The steering wheel is a practical part of a car that has not changed much over the history of motoring, even though the designs of cars have progressed. There has been some evolution of the steering wheel, which has led to several different designs and mechanisms to steer the car.
Car steering wheel designs and mechanisms have remained similar for much of the history of the car. Some basic changes in shape, design, adjustability and safety features have resulted in 11 main types of steering wheels. The changes were mostly driven by changing safety standards in the industry.
Despite other steering mechanisms such as joysticks and handlebars, the steering wheel has remained the most effective way to steer a car. Some innovations in steering wheels have resulted in the development of several different steering wheel types.
Types Of Car Steering Wheels
Car designers have a field day designing a car’s exterior bodywork and internal comforts, but the functional aspects of a steering wheel have left little room for innovative design and creativity for the humble steering wheel.
This design drawback has not prevented some automotive manufacturers from putting their spin on steering wheel design without changing how steering wheels work.
Some manufacturers have tried replacing the steering wheel with different designs, as in the Honda EV-STER of 2012, which had levers instead of a steering wheel. However, this design has not caught on, and non-wheel steering types remain in the realm of concept cars that are built from time to time rather than for mainstream motoring.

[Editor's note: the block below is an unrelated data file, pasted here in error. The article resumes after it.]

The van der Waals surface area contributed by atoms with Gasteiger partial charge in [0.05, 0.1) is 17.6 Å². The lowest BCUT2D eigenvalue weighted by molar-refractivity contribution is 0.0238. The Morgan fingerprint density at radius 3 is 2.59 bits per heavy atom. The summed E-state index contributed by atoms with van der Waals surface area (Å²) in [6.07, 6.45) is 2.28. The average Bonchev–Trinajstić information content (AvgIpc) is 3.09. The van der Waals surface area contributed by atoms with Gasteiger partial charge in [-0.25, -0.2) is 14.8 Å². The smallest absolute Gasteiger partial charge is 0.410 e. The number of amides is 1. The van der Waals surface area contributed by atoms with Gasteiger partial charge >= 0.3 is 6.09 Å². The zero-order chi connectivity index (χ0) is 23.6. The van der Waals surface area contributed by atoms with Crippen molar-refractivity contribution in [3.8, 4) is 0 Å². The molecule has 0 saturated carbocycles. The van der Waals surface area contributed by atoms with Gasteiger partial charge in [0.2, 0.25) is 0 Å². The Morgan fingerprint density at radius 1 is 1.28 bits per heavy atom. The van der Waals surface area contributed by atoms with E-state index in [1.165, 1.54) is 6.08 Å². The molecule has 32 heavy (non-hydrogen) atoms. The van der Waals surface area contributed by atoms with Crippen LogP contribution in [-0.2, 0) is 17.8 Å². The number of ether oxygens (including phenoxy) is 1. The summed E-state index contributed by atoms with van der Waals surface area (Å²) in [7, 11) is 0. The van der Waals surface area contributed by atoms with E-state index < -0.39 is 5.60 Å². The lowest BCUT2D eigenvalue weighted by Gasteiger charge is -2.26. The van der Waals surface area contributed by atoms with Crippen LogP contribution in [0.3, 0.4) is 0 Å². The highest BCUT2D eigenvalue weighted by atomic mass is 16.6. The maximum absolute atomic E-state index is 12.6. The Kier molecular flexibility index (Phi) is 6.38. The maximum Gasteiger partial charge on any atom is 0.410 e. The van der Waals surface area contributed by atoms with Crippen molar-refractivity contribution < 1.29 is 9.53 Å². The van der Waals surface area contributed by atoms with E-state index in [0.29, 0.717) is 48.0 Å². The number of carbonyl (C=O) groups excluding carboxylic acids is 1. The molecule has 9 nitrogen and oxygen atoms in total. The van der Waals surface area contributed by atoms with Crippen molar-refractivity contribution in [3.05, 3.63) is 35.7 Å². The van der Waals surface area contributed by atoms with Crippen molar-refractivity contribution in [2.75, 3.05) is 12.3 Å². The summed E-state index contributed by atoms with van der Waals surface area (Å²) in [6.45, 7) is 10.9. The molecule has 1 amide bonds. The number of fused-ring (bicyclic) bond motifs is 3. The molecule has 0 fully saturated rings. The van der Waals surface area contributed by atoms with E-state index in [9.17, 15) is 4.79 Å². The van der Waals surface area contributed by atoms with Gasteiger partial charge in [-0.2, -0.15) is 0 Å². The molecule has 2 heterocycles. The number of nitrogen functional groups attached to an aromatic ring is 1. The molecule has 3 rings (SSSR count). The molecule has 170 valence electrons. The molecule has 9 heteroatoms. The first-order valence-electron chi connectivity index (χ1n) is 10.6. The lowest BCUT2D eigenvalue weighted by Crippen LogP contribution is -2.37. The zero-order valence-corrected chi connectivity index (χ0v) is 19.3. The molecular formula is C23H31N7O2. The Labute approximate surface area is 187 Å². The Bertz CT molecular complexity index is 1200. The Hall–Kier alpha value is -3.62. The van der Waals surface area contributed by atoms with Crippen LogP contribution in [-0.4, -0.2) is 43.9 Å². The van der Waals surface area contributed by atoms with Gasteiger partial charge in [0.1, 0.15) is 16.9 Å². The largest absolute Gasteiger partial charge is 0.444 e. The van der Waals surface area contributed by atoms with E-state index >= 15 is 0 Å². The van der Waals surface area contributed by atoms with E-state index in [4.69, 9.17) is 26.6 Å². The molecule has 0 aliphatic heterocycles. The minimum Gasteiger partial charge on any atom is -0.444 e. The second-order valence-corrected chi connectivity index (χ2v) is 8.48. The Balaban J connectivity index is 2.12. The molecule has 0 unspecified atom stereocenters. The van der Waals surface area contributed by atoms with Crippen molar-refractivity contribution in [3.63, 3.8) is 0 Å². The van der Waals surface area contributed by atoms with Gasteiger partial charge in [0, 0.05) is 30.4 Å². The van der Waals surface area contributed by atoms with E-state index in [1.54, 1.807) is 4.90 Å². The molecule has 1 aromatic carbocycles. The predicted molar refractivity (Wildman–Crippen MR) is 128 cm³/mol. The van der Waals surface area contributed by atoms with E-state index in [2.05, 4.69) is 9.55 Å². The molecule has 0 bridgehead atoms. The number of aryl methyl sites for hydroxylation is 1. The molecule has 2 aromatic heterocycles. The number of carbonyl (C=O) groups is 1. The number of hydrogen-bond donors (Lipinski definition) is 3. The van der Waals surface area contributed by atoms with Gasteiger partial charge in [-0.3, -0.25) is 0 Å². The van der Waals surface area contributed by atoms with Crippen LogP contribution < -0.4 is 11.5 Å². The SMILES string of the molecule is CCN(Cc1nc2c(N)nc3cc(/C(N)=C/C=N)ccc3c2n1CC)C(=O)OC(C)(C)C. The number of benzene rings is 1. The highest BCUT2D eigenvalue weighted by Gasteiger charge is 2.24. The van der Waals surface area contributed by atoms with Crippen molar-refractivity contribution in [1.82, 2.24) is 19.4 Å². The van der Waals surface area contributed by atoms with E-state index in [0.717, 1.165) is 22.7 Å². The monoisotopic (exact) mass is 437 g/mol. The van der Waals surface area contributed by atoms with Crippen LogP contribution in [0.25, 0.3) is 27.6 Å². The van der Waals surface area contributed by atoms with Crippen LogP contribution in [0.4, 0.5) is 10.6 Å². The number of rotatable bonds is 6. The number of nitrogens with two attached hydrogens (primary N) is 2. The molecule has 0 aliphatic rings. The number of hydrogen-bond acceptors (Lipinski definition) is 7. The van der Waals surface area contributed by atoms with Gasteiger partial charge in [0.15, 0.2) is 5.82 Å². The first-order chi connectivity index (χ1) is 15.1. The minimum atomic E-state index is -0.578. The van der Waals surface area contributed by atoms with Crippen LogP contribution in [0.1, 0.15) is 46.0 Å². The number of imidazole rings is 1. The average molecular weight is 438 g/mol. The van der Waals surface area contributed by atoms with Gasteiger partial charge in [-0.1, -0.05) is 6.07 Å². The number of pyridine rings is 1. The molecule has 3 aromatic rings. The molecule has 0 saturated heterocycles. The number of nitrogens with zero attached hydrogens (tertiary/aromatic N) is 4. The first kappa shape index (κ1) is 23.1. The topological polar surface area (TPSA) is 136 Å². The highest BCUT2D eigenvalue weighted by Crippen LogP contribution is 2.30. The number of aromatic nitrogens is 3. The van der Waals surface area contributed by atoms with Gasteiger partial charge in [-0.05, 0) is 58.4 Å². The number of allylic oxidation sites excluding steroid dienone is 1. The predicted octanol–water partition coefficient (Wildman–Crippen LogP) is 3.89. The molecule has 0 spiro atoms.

We have compiled a comprehensive list of the different steering wheel types commonly used in cars and their main feature differences.
1. Single-Spoke Steering Wheels
The crossbars connecting the steering wheel’s outer rim to the steering column are called spokes. One of the more unusual steering wheel designs is a single spoke connecting the steering wheel to the central steering column.
The single-spoke steering wheel design is a rare configuration not often seen in the motoring world. It was originally developed by the French car manufacturer Citroen and included in the Citroen DS release in 1974.
This design was developed as a safety feature that allowed the steering wheel to collapse in a certain way to direct the driver to one side of the steering column to limit chest injuries in the event of a collision.
2. Dual-Spoke Steering Wheels
Dual-spoke steering wheels have two spokes connecting the outer rim of the steering wheel to the steering column. The spokes can be directly opposite each other forming a straight line across the steering wheel or angled to each other for a more stylish look.
Many dual-spoke steering wheels incorporated a horn ring of chromed metal that was depressed to activate the car’s horn.
An example of a dual-spoke steering wheel with a horn ring was the steering wheel fitted to the Plymouth savoy of 1958
Many modern cars use the dual-spoke design and include electronic controls on the spokes, keeping them close to the driver’s hands.
3. Three-Spoke Steering Wheels
Three-spoke steering wheels have 3 spokes connecting the outer rim of the steering wheel to the steering column. This was seen as a more sporty look in car steering wheel design and was often the design choice for the flashier sports models in a car manufacturer’s range.